Syllabus Entrance
Printer Friendly
Email Syllabus

PO 337 Administrative Law
Roeder, William J.


Mission Statement: The mission of Park University, an entrepreneurial institution of learning, is to provide access to academic excellence, which will prepare learners to think critically, communicate effectively and engage in lifelong learning while serving a global community.

Vision Statement: Park University will be a renowned international leader in providing innovative educational opportunities for learners within the global society.

Course

PO 337 Administrative Law

Semester

S1T 2010 DL

Faculty

Roeder, William J.

Degrees/Certificates

A.A.S. Criminal Justice, East Ark. Community College
Bachelor of Science in Human Resource/Management, Park University
MPA, Public Administration, University of Oklahoma

Office Location

Mountain Home, Idaho

Office Hours

9AM MST - 9PM MST

Daytime Phone

208-587-8271 (phone fax)

Other Phone

208- 591-0983 (cell phone)  Please leave message if no answer!

E-Mail

william.roeder@park.edu

Semester Dates

01/11/2010 - 03/07/2010

Class Days

TBA

Class Time

TBA

Credit Hours

3


Textbook:

 Title: Administrative Law: Bureaucracy in a Democracy
    Author: Daniel E. Hall
    Edition: 4th (2009)
    ISBN-10: 0135005183
    ISBN-13: 9780135005187
 
Title: Smoking and Politics: Policy Making and the Federal Bureaucracy
    Author: A. Fritschler and James Hoefler
    Edition: 6th (2007)
    ISBN: 0131791044

Students should also be thoroughly familiar with the Online Databases accessed through the Park University library.

Textbooks can be purchased though the MBS bookstore


Textbooks can be purchased through the MBS bookstore

Textbooks can be purchased through the Parkville Bookstore

Additional Resources:

McAfee Memorial Library - Online information, links, electronic databases and the Online catalog. Contact the library for further assistance via email or at 800-270-4347. Park University Online Bookstore - Select "Distance Learning - Graduate," or "Distance Learning Internet," and then click on the appropriate course code (ex. AC 201, PA 501) to see the list of required and optional texts for each course that you are enrolled in. Advising - Park University would like to assist you in achieving your educational goals. Your Campus Center Administrator can provide advising to you, please contact them for assistance.  If you need contact information for your Campus Center, click here. Online Tutoring Services - Park University has arranged for online students to receive five hours of free access to online tutoring and academic support through Smarthinking. If you would like online tutoring, please contact me to receive their recommendation and information on how to access the online tutoring. Career Counseling - The Career Development Center (CDC) provides services for all stages of career development.  The mission of the CDC is to provide the career planning tools to ensure a lifetime of career success. Online Classroom Technical Support - For technical assistance with the online classroom, email helpdesk@parkonline.org or call the helpdesk at 866-301-PARK (7275).  To see the technical requirements for Online courses, please visit the http://parkonline.org website, and click on the "Technical Requirements" link, and click on "BROWSER Test" to see if your system is ready. Park Helpdesk - If you have forgotten your OPEN ID or Password, or need assistance with your Pirate Mail account, please email helpdesk@park.edu or call 800-927-3024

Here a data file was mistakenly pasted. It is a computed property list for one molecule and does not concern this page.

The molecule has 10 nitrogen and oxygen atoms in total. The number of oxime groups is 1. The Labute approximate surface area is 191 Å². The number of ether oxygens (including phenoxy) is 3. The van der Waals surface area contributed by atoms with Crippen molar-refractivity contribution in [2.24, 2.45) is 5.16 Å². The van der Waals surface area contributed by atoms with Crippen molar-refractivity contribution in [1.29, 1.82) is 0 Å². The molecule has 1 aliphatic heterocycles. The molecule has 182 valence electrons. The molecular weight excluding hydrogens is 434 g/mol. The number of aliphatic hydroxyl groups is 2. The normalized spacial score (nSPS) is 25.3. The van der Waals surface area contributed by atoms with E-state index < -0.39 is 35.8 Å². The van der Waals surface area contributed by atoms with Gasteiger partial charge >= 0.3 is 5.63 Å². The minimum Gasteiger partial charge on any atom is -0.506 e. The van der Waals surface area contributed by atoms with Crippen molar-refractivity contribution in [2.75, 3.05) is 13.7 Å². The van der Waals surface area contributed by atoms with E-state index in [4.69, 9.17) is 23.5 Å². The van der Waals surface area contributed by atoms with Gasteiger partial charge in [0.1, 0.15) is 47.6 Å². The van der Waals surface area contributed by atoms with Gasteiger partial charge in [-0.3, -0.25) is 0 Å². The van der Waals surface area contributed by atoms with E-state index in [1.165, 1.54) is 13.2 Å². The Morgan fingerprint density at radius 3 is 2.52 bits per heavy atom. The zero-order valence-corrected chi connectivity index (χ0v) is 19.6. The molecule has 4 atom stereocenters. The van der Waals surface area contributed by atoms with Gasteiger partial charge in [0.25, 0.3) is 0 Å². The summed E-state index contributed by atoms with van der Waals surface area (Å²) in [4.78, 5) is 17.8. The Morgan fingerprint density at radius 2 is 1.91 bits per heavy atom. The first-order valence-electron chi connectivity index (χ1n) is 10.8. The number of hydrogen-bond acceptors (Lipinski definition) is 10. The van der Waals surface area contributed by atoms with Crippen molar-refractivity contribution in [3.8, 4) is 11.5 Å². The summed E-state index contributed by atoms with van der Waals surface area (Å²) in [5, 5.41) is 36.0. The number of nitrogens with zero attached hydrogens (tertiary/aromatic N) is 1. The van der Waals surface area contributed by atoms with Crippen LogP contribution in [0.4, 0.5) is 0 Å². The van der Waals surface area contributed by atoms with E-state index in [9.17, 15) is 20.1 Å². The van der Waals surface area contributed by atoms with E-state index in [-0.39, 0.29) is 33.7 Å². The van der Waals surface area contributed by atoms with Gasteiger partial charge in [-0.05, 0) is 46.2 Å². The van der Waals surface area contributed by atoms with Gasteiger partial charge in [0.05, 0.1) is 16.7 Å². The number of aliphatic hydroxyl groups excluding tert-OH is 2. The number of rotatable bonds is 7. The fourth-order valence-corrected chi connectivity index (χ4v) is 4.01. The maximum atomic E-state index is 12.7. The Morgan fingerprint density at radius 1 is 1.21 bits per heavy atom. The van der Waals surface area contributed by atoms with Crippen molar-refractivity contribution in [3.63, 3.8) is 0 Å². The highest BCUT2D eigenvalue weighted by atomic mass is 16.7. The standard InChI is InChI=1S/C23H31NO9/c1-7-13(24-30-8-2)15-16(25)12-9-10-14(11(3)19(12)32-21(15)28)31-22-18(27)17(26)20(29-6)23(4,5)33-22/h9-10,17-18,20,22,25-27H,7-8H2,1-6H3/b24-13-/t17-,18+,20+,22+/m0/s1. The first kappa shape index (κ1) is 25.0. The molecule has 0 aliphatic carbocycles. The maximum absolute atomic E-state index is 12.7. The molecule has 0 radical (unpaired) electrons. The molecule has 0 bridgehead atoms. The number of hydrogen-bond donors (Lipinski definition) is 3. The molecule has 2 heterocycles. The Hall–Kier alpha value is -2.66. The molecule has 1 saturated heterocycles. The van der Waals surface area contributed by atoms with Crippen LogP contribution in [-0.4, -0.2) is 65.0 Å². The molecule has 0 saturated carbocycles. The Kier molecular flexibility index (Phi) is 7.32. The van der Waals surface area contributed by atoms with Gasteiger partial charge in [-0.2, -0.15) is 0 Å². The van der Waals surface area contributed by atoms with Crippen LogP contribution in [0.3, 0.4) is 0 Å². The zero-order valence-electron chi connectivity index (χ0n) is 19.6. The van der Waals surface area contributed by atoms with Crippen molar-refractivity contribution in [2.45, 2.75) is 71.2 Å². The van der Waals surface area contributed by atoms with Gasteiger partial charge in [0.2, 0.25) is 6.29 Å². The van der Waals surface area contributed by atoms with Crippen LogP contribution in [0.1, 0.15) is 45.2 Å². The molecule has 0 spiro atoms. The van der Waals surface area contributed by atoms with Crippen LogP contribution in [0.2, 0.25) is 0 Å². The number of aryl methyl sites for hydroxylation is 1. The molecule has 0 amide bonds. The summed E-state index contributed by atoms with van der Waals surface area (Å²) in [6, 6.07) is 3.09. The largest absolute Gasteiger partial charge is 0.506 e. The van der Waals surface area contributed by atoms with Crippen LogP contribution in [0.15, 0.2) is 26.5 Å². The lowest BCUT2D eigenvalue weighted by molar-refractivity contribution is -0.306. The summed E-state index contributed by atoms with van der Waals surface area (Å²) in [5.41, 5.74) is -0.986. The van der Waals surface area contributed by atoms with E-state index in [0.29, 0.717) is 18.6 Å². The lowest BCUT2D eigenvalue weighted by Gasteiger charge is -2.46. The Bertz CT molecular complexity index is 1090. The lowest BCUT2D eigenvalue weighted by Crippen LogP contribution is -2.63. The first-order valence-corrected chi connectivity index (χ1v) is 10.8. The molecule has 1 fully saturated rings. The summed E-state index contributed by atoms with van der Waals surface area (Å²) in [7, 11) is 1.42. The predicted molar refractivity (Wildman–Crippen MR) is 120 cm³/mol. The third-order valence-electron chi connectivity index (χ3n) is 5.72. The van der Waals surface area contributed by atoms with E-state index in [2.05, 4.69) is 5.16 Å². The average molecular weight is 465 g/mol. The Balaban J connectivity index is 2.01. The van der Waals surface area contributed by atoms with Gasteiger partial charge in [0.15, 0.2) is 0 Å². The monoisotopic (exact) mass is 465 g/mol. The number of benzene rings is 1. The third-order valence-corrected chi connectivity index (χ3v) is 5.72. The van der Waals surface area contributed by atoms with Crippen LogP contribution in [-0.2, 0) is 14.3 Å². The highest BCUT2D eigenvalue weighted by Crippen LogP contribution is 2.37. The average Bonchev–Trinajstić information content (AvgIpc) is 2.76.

McAfee Memorial Library - Online information, links, electronic databases and the Online catalog. Contact the library for further assistance via email or at 800-270-4347.
Career Counseling - The Career Development Center (CDC) provides services for all stages of career development.  The mission of the CDC is to provide the career planning tools to ensure a lifetime of career success.
Park Helpdesk - If you have forgotten your OPEN ID or Password, or need assistance with your PirateMail account, please email helpdesk@park.edu or call 800-927-3024
Resources for Current Students - A great place to look for all kinds of information http://www.park.edu/Current/.
Advising - Park University would like to assist you in achieving your educational goals. Please contact your Campus Center for advising or enrollment adjustment information.
Online Classroom Technical Support - For technical assistance with the Online classroom, email helpdesk@parkonline.org or call the helpdesk at 866-301-PARK (7275). To see the technical requirements for Online courses, please visit the http://parkonline.org website, and click on the "Technical Requirements" link, and click on "BROWSER Test" to see if your system is ready.
FAQ's for Online Students - You might find the answer to your questions here.


Course Description:
The study of administrative agencies, their rule making powers, adjudicatory functions and judicial control over such agencies. Areas covered include: the scope of administrative power, judicial review, regulatory law, due process, and personal liability of public servants. 3:0:3